Winner of the PEN/Jacqueline Bograd Weld Award for Biography * Winner of the Society of American Historians Francis Parkman Prize * Winner of the Western Writers of America Spur Award for Best Western Biography * A Finalist for the National Book Critics Circle Award for Biography Named One of the Best Books of the Year by True West (Best Biography) and The Boston Globe Black Elk is the definitive biographical account of a figure whose dramatic life converged with some of the most momentous events in the history of the American West. Born in an era of rising violence between the Sioux, white settlers, and U.S. government troops, Black Elk killed his first man at the Little Bighorn, witnessed the death of his second cousin Crazy Horse, and traveled to Europe with Buffalo Bill's Wild West show. Upon his return, he was swept up in the traditionalist Ghost Dance movement and shaken by the Massacre at Wounded Knee. But Black Elk was not a warrior, instead accepting the path of a healer and holy man, motivated by a powerful prophetic vision that he struggled to understand. In Black Elk, Joe Jackson has crafted a true American epic, restoring to its subject the richness of his times and gorgeously portraying a life of heroism and tragedy, adaptation and endurance, in an era of permanent crisis on the Great Plains.
The Chicano Studies Reader, the best-selling anthology of articles from Aztlán: A Journal of Chicano Studies, has been newly expanded with a group of essays that focus on Chicana/o and Latina/o youth. This section, Generations against Exclusion, joins Decolonizing the Territory, Performing Politics, (Re)Configuring Identities, Remapping the World, and Continuing to Push Boundaries. Introductions to each section offer analysis and contextualization. This fourth edition of the Reader documents the foundation of Chicano studies, testifies to its broad disciplinary range, and explores its continuing development.
"Essential reading for anyone who wants to understand history - and then go out and change it." -President Barack Obama Nelson Mandela was one of the great moral and political leaders of his time: an international hero whose lifelong dedication to the fight against racial oppression in South Africa won him the Nobel Peace Prize and the presidency of his country. After his triumphant release in 1990 from more than a quarter-century of imprisonment, Mandela was at the center of the most compelling and inspiring political drama in the world. As president of the African National Congress and head of South Africa's antiapartheid movement, he was instrumental in moving the nation toward multiracial government and majority rule. He is still revered everywhere as a vital force in the fight for human rights and racial equality. Long Walk to Freedom is his moving and exhilarating autobiography, destined to take its place among the finest memoirs of history's greatest figures. Here for the first time, Nelson Rolihlahla Mandela told the extraordinary story of his life -- an epic of struggle, setback, renewed hope, and ultimate triumph. The book that inspired the major motion picture Mandela: Long Walk to Freedom.
Fascinating, comprehensive, and timely, Afghanistan examines the troubled history of a nation whose global relevance continues to hold the international spotlight. Reaching as far back as the seventh century A.D., when Arab armies imported the new religion of Islam into a predominantly Buddhist country, Martin Ewans shows how centuries of invasions, fierce tribal rivalries, and powerful dynasties led to the creation of an Afghan empire during the eighteenth century. From there he moves on to examine the various milestones on the country's road to the twenty-first century. During the nineteenth and early twentieth centuries, Afghanistan was caught up in the "Great Game," the struggle between Britain and Russia for supremacy in Central Asia, until it was finally able to declare independence in 1919. The ruling Afghan dynasty was overthrown by a communist coup in the 1970s, which was answered in turn by a Soviet invasion in 1979. Roughly a decade later, the Soviet Union was forced to withdraw and left Afghanistan with a civil war that was to tear apart the nation's last remnants of religious and ethnic unity. It was into this climate that the Taliban was born. What emerges in Ewans's lucid and dispassionate prose is the story of a once powerful empire whose traditions and political stability have in recent years been reduced to ruins. Today Afghanistan is war-torn and economically destitute, struggling under a brutal and extremist regime. Martin Ewans, a former senior diplomat in the British embassy in Afghanistan, carefully and concisely weighs the lessons of history to provide a frank look at Afghanistan's fragile relationship with its neighboring countries and the national and international resonances of the Taliban's concept of Islamic society.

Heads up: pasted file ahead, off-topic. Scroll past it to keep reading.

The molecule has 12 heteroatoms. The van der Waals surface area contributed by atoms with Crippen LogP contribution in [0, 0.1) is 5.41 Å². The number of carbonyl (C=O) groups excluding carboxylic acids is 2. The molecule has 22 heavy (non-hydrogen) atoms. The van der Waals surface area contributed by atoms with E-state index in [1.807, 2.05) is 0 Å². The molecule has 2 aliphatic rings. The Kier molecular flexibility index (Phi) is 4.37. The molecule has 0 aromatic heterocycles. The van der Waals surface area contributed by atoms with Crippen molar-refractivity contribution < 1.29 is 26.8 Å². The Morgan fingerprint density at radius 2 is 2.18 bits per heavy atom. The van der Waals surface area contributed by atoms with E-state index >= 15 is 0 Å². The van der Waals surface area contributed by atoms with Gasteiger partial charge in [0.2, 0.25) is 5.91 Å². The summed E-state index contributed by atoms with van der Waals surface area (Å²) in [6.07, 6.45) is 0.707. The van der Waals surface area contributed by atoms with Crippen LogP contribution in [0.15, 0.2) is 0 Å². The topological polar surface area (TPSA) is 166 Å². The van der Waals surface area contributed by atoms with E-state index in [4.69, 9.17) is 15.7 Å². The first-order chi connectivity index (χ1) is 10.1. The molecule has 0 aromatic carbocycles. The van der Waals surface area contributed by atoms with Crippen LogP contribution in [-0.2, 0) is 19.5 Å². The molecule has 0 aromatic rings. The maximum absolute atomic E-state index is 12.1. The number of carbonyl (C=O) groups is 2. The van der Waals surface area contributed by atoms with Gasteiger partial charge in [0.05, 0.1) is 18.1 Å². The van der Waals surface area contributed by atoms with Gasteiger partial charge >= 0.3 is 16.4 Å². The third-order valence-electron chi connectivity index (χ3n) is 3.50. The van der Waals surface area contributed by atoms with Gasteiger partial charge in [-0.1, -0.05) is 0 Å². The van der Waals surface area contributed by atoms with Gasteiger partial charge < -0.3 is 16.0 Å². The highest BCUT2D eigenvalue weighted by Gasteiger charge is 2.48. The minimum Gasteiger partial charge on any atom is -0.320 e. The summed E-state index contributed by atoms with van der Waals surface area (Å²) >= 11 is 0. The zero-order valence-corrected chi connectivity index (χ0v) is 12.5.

An investigative journalist uncovers a hidden custom in Afghanistan that will transform your understanding of what it means to grow up as a girl. "An astonishingly clear picture of this resourceful, if imperfect, solution to the problem of girlhood in a society where women have few rights and overwhelming restrictions."--The Boston Globe In Afghanistan, a culture ruled almost entirely by men, the birth of a son is cause for celebration and the arrival of a daughter is often mourned as misfortune. A bacha posh (literally translated from Dari as "dressed up like a boy") is a third kind of child--a girl temporarily raised as a boy and presented as such to the outside world. Jenny Nordberg, the reporter who broke the story of this phenomenon for the New York Times, constructs a powerful and moving account of those secretly living on the other side of a deeply segregated society where women have almost no rights and little freedom. The Underground Girls of Kabul is anchored by vivid characters who bring this remarkable story to life: Azita, a female parliamentarian who sees no other choice but to turn her fourth daughter Mehran into a boy; Zahra, the tomboy teenager who struggles with puberty and refuses her parents' attempts to turn her back into a girl; Shukria, now a married mother of three after living for twenty years as a man; and Nader, who prays with Shahed, the undercover female police officer, as they both remain in male disguise as adults. At the heart of this emotional narrative is a new perspective on the extreme sacrifices of Afghan women and girls against the violent backdrop of America's longest war. Divided into four parts, the book follows those born as the unwanted sex in Afghanistan, but who live as the socially favored gender through childhood and puberty, only to later be forced into marriage and childbirth. The Underground Girls of Kabul charts their dramatic life cycles, while examining our own history and the parallels to subversive actions of people who live under oppression everywhere.